Wednesday, 24 November 2010

Book-photography photography books

The earliest photograph in André Kertész's On Reading features barefoot Hungarian children poring over a book in 1915. The collection, first published in 1971, features readers in the important locations of the Hungarian-born photographer's life: Paris, New York, Argentina, where his younger brother emigrated. There are groups of students, presumably, sitting with books in NYC's Washington Square, otherwise many of those captured by Kertész are reading newspapers. The best images are of isolated book-lovers caught surreptitiously on rooftops. Reading is a solitary pleasure and here people have found their own undisturbed space, until Kertész's lens comes snooping.

A friend takes beautiful pictures of people reading. As with Kertész, the book cover is generally obscured but the books lend their titles to the photographs; while these are portraits of people, you can be in no doubt what the subject is. I would have liked to have been photographed on the blue bench outside my old flat, where I could sit on summer evenings. Now it would have to be on my daily commute, when I do the majority of my reading. I'm not sure what I'd be holding, something by Simenon, no doubt. (The pictures accompanying this post are my own, of Shakespeare and Company in Paris.)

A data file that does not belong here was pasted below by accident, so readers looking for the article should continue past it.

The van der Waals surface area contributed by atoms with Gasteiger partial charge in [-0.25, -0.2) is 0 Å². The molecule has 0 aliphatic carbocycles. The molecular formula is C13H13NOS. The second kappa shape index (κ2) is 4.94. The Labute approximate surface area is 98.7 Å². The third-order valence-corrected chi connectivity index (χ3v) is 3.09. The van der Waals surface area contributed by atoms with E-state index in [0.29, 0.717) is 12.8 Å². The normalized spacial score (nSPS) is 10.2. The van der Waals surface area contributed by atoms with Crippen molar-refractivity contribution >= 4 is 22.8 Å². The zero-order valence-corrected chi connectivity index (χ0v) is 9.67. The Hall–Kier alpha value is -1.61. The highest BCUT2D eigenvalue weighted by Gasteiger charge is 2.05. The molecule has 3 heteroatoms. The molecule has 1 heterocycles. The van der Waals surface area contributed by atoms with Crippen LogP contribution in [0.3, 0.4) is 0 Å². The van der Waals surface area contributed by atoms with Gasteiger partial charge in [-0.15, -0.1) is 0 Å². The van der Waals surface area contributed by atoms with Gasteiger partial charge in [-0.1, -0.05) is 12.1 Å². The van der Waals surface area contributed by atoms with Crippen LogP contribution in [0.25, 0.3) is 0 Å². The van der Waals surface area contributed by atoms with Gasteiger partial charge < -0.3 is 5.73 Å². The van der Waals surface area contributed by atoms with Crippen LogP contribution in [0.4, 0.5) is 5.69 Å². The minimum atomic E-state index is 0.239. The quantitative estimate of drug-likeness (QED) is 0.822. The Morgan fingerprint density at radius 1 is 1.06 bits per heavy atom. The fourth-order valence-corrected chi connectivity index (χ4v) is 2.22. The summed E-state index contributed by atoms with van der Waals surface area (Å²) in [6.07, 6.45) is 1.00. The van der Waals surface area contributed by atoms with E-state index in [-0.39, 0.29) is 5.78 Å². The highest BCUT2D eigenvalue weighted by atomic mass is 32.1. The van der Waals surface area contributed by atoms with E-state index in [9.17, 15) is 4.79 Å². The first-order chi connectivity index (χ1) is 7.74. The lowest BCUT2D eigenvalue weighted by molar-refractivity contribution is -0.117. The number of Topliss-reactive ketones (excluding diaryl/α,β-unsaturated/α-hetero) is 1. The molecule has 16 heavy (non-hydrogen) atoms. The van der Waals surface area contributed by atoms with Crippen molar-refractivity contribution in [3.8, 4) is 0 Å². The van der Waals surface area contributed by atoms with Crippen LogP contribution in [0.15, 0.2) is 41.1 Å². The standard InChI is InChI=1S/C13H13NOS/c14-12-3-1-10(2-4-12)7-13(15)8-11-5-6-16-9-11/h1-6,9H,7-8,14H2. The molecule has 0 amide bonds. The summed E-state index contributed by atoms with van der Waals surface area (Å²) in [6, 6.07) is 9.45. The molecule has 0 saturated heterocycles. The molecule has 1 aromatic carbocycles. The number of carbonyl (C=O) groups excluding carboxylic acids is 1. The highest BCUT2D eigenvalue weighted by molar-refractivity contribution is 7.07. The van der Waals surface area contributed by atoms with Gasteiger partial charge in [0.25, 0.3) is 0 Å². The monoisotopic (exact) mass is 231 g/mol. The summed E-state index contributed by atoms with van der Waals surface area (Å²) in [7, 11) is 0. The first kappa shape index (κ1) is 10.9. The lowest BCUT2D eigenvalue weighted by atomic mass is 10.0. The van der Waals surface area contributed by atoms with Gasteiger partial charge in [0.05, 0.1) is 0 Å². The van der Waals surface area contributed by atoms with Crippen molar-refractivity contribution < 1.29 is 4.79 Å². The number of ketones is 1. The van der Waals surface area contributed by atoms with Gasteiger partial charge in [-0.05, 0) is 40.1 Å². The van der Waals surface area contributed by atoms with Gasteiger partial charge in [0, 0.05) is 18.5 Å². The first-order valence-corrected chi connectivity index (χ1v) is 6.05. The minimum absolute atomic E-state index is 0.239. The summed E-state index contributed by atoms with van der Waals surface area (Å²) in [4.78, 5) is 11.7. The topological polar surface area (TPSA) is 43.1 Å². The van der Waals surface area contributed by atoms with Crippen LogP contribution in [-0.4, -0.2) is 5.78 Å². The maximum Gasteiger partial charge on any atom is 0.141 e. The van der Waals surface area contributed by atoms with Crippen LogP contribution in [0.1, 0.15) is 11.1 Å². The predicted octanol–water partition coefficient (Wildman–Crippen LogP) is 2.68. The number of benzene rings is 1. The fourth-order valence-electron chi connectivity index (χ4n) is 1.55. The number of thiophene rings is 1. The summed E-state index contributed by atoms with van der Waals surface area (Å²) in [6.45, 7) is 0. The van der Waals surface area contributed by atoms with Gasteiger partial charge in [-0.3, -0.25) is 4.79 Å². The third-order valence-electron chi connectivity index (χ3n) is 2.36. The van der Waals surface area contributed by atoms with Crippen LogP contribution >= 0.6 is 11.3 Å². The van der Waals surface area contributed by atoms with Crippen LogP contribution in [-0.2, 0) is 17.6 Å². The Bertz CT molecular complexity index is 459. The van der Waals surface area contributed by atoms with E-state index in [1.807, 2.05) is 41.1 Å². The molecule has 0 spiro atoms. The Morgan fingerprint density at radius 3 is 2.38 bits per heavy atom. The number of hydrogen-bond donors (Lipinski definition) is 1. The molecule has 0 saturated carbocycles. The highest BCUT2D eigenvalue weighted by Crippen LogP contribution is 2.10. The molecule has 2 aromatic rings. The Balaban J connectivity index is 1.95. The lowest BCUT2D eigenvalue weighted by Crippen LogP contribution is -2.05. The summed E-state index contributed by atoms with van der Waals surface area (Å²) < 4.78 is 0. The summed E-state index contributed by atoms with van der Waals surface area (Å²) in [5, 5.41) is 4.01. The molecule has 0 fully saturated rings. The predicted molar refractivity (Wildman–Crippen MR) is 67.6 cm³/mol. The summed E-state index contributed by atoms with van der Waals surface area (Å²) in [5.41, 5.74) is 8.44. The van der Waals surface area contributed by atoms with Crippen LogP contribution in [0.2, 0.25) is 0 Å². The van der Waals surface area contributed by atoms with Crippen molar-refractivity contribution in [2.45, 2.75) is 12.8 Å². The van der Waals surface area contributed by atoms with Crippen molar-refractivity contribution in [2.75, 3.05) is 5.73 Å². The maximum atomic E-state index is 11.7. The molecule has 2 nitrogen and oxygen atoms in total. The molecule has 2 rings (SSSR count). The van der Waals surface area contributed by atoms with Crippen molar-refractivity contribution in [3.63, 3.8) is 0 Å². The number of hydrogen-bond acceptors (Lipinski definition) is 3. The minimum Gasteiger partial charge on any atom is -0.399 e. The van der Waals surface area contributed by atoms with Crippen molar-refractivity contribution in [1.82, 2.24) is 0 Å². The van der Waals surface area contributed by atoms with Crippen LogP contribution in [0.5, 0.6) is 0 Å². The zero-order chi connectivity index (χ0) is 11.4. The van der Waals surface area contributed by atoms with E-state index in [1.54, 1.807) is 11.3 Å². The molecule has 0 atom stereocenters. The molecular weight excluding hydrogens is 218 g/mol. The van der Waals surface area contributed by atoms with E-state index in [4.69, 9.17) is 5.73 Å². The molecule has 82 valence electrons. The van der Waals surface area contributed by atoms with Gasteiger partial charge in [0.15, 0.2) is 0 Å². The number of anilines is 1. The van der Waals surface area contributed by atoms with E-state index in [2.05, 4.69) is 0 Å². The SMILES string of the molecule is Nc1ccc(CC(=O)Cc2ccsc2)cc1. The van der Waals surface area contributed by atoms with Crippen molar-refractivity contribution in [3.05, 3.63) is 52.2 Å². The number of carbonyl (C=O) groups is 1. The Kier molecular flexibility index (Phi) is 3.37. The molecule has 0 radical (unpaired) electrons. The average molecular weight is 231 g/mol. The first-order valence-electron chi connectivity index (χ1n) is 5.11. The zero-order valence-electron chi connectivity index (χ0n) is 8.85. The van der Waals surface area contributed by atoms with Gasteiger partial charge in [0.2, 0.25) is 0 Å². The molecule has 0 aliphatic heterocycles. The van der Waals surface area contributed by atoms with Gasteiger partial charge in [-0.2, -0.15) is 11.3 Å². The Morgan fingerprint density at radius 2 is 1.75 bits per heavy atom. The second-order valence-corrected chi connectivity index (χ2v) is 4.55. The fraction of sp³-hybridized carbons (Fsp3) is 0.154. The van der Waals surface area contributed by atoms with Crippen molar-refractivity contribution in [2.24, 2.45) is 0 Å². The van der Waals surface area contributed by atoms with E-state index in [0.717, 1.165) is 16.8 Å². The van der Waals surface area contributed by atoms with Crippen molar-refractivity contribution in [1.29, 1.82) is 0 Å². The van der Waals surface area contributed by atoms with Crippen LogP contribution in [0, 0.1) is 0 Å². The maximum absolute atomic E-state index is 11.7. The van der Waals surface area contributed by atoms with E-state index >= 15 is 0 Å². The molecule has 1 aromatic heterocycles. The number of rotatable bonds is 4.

In 2002, Cuban-born Abelardo Morrell (famous for his camera obscura images) published a book of photographs of books, A Book of Books. It's not an obvious project but apparently some of the first pictures taken by photographic pioneer Henry Fox Talbot were of his library. Morrell's photos feature some tomes that have been altered, for instance by having a hole drilled in one, though I'm especially drawn to his image of an edition of A Tale of Two Cities, where the print of the reverse side of the page is coming through. Giant storage spaces work well, too, reminiscent of Alain Resnais' 1956 short film about Paris's Bibliotheque Nationale, Toute la mémoire du monde. And then there are heartbreaking images of books damaged by dirt or irreversibly warped by water. Tragic.

1 comment:

  1. Thanks for review, it was excellent and very informative.
    thank you :)

    ReplyDelete